30 May 2012

From Pico do Areeiro to Pico Ruívo and back - Hiking on the high peaks

A couple of days ago I was standing in front of the Portuguese Air Force Radar Station nº4, located in Pico do Areeiro, questioning myself whether or not I should start, by the third time, the mountain track that would lead me to the island highest peak.
Truth be said, the hike between these two peaks is the closest thing to a masochistic ritual that we can find in the Madeira mountains. So why is it so popular among hikers of all nationalities? Well, basically... the fabulous landscape. Let's see, at first it doesn't seem so intimidating. You start in Pico do Areeiro, at 1818 mts, and about seven kilometres after you end up in Pico Ruívo, at 1862 mts. A calm and relaxed five-mile walk to climb 44 metres in high, right? Wrong! The problem is in-between. Starting close to the radar dome, the path will lead you first, in a gentle descent, to the Ninho da Manta belvedere. There, you can relax a bit, watching the surrounding landscape and trying to spot the famous "Freira da Madeira" (Pterodroma madeira), an endemic bird at the verge of extinction. Following the route, you are now, after a slight ascent, walking over a rocky ridge no wider than the trail itself and with a vertiginous abyss of hundreds of meters on either side. Ever imagined walking over a knife blade? Here is reality overtaking fiction.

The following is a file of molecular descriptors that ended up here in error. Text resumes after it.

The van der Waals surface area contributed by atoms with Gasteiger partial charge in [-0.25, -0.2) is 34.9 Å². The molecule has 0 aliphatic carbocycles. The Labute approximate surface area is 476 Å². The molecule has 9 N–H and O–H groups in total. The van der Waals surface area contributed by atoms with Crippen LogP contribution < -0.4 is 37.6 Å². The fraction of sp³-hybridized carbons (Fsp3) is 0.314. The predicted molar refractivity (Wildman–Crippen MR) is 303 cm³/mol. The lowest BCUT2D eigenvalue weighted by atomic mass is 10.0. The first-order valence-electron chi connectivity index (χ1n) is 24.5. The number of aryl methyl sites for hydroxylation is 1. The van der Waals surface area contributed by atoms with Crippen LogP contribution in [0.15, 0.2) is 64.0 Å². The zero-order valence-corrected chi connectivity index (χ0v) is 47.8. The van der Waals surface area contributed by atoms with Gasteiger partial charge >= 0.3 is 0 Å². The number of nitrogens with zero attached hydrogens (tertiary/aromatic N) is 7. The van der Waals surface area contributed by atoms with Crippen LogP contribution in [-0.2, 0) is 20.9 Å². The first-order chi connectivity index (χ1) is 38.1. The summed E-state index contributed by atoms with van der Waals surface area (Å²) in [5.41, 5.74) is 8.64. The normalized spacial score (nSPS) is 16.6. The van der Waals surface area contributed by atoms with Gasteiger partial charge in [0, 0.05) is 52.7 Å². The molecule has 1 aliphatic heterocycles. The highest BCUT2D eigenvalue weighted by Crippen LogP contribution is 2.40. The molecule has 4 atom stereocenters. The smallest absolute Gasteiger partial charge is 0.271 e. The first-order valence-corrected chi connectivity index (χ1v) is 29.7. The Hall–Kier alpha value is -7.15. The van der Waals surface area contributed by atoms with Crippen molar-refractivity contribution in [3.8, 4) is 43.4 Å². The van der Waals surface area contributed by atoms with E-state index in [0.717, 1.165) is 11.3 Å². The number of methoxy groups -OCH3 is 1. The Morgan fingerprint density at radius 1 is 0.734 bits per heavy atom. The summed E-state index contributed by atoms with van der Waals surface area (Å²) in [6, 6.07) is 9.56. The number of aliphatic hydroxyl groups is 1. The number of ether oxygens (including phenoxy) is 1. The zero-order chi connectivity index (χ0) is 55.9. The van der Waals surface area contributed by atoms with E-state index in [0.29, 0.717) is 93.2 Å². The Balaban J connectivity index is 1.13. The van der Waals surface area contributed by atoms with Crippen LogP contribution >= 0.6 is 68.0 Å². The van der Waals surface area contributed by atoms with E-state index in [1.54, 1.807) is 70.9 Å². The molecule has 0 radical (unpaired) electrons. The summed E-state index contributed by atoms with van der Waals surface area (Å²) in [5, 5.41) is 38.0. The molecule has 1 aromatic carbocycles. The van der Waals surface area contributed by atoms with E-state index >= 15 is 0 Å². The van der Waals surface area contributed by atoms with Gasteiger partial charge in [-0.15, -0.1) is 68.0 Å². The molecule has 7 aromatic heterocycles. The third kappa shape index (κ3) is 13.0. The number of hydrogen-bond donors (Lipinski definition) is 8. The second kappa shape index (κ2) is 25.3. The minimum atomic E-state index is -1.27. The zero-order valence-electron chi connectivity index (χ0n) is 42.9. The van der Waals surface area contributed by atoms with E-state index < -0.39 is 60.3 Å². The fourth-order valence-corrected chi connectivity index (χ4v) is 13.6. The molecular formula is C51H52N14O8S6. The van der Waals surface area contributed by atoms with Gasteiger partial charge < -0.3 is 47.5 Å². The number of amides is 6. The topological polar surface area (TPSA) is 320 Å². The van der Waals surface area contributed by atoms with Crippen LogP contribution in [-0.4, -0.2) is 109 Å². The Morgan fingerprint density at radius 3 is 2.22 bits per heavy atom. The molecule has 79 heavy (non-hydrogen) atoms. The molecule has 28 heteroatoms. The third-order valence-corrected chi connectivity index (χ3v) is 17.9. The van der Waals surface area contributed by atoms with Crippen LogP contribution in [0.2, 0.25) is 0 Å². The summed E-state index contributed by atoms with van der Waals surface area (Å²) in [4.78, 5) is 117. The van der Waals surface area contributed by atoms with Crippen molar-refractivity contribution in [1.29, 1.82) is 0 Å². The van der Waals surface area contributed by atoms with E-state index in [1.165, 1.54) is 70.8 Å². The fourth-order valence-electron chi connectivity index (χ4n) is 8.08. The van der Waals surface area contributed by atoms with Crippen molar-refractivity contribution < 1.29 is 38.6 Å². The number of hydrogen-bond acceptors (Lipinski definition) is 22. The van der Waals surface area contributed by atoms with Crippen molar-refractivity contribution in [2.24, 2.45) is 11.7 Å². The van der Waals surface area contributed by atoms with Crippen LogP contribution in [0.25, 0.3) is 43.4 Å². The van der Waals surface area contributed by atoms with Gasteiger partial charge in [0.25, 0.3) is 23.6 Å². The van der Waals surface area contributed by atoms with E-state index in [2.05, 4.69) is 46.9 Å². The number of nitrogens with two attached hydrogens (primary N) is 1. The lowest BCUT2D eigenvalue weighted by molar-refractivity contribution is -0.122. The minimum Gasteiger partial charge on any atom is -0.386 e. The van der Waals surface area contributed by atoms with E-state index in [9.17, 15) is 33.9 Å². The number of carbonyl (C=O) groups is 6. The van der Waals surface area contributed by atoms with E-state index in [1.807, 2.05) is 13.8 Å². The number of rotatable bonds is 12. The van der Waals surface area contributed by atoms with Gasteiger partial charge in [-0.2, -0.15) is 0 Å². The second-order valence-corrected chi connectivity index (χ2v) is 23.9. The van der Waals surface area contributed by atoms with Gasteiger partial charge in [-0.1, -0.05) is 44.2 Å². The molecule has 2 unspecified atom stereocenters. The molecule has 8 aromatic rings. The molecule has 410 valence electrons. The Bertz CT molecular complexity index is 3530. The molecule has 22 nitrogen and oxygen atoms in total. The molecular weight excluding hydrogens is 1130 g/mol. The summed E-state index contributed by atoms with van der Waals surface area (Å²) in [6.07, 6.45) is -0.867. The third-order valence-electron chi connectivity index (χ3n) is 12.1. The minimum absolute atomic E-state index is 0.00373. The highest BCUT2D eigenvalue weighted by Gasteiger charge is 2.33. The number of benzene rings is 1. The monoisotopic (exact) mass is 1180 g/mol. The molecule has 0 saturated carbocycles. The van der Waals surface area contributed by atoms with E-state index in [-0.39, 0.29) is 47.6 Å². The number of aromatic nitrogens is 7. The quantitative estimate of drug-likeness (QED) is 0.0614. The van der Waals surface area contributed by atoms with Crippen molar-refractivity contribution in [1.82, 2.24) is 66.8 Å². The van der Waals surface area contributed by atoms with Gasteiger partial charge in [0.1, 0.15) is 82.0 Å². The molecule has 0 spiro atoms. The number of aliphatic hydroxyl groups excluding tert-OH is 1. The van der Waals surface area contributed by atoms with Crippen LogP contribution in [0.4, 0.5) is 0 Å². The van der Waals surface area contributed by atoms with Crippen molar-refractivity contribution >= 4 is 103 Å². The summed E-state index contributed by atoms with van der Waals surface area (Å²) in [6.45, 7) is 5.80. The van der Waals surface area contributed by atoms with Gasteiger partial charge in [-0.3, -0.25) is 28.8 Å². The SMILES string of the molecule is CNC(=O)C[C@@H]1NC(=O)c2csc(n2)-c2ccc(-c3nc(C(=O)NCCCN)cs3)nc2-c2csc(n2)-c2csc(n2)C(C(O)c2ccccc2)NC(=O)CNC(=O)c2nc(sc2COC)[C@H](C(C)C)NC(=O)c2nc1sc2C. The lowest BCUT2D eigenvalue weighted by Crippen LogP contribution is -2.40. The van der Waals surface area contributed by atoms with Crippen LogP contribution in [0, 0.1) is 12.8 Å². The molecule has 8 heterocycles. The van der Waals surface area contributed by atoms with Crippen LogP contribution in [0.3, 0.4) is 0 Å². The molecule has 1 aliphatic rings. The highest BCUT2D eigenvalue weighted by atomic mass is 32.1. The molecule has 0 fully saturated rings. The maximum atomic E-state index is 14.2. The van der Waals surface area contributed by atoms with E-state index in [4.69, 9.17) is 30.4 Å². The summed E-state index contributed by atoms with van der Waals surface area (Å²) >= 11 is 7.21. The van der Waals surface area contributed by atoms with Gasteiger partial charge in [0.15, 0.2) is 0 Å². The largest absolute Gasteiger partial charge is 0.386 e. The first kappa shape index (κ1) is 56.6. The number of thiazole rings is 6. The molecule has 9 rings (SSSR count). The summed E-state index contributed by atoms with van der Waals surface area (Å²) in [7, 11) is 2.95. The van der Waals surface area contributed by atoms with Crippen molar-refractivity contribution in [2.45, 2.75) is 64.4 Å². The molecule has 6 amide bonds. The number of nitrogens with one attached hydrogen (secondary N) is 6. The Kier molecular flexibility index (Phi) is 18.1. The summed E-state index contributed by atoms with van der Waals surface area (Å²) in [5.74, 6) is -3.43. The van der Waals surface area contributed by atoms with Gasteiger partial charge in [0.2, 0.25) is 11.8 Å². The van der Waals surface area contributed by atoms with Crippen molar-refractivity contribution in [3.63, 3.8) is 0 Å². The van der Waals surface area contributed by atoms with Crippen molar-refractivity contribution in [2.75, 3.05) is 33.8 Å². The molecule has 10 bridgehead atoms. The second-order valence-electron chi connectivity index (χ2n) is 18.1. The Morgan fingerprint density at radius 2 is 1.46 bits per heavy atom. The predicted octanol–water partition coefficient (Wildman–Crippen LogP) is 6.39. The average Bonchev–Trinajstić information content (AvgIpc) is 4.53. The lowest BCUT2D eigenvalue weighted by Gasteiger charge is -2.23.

At the end of the basalt ridge you start the steep descent to Pico do Gato. And when I mean steep, I really mean steep. No problem with the route, tho. The path is well marked and well kept and on the most exposed parts you have railings on either side. The problem is the steepness. Those stairs seem to never end. Step after step after step. And when you finally reach level ground, some three hundred meters below, at the entrance of the Pico do Gato tunnel, you gaze one last time back, to what you've just done, and say to yourself: "Good God, I'll have to climb this on my way back".